An offshore platform operated by Shell will remain shuttered until the end of the year following damage sustained from Hurricane Ida, the Anglo-Dutch major has said.
The platform had suffered significant structural damage from the hurricane, Shell also said, adding that another platform that got damaged by the hurricane will be back in operation by the end of the year.
Hurricane Ida recently became the most devastating hurricane to have damaged oil and gas production in the Gulf of Mexico. At landfall, more than 95 percent of oil production was shut down, and this week, more than 20 days after Ida made landfall, as much as 28 percent of production remains offline.
Two oil refineries, each with a capacity of a quarter of a million barrels of crude daily, also remain shut in the wake of the devastation, with rumors circulating that one of them, Phillips 66’s Alliance refinery, may remain shut rather than be rebuilt and repaired.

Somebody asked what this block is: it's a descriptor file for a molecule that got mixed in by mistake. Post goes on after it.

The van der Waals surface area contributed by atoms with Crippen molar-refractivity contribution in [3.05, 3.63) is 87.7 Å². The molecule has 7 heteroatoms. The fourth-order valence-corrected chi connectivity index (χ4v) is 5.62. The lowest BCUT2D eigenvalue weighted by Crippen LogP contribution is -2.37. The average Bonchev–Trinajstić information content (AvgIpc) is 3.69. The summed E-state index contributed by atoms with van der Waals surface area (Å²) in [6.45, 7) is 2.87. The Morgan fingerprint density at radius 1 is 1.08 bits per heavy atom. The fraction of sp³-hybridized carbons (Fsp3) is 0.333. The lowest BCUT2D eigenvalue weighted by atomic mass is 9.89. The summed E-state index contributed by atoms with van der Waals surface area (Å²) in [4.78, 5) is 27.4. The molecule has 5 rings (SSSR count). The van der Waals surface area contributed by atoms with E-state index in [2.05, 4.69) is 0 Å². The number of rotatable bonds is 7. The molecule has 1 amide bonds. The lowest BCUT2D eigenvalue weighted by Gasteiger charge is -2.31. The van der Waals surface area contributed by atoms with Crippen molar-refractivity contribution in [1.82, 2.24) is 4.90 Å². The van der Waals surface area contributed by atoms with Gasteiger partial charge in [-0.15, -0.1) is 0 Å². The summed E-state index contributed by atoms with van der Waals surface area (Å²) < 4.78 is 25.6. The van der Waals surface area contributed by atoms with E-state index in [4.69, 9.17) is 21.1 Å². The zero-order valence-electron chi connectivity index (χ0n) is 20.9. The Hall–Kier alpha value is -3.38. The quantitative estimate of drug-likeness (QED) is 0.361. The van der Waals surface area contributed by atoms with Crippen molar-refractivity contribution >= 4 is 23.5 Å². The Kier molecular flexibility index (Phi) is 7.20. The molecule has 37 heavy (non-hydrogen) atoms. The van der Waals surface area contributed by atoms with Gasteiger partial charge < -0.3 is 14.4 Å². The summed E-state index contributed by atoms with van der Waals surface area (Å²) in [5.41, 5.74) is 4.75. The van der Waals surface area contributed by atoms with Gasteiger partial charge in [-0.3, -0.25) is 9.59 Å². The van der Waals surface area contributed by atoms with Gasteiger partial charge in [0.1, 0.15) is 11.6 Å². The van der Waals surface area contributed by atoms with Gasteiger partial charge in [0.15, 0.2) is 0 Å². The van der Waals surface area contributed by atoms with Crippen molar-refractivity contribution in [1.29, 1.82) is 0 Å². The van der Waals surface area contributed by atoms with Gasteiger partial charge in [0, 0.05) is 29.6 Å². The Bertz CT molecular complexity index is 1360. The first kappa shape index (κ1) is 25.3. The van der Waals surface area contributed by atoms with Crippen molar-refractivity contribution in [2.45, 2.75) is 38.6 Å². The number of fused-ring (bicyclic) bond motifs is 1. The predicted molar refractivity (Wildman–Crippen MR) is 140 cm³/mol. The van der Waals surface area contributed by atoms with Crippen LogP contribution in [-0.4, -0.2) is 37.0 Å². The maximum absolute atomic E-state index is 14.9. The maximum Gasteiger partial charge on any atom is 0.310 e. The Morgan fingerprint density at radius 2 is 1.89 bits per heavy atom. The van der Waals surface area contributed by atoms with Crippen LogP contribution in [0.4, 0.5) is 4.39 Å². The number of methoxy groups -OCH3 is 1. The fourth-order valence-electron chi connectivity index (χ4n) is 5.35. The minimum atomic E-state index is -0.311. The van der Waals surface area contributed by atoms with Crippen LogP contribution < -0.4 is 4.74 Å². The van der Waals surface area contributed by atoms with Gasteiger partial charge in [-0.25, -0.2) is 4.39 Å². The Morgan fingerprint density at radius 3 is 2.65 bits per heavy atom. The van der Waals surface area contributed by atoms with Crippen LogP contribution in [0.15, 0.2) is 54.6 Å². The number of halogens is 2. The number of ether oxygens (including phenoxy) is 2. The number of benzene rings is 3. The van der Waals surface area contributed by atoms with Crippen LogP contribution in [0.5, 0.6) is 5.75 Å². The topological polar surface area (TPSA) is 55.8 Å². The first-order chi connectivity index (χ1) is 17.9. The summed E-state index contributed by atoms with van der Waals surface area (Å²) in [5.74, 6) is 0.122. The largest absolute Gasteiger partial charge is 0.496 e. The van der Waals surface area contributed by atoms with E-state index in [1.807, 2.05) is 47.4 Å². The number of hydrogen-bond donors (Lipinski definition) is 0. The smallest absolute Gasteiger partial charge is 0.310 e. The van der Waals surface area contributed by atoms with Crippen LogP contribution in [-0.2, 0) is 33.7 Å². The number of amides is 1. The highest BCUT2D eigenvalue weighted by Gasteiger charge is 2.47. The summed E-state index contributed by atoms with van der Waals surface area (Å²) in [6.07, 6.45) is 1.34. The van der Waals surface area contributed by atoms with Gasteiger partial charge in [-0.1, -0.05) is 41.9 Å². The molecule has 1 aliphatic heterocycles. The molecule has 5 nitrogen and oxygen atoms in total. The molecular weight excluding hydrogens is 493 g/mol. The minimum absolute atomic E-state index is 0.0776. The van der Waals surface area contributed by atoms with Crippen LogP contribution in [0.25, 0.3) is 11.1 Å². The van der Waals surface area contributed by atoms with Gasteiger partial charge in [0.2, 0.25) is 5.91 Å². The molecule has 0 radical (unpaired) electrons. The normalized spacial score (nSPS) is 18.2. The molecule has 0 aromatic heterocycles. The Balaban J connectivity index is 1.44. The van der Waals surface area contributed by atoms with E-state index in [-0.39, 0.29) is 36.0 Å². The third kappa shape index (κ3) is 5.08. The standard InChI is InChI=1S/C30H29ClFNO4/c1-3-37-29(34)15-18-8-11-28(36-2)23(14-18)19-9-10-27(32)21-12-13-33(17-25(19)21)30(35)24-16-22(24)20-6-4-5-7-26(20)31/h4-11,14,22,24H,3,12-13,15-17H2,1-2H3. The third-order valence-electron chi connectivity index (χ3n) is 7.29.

According to the International Energy Agency, Ida has led to cumulative oil supply losses of 30 million barrels, driving the first decline in global oil supply in five months and pushing global inventories sharply down.
Total U.S. oil production fell from 11.5 million bpd before Ida to 10 million bpd after the hurricane hit the Gulf Coast, according to the Energy Information Administration. In the first week after Ida’s landfall, production only inched up by 100,000 bpd. Full recovery, the EIA estimated, may not take place until next month.
Shell was the company that suffered the most damage from the hurricane, and it will affect its output for the rest of the year and into 2022, the company said this week. As many as three weeks after Ida, some 40 percent of Shell’s offshore production in the Gulf of Mexico remains shut.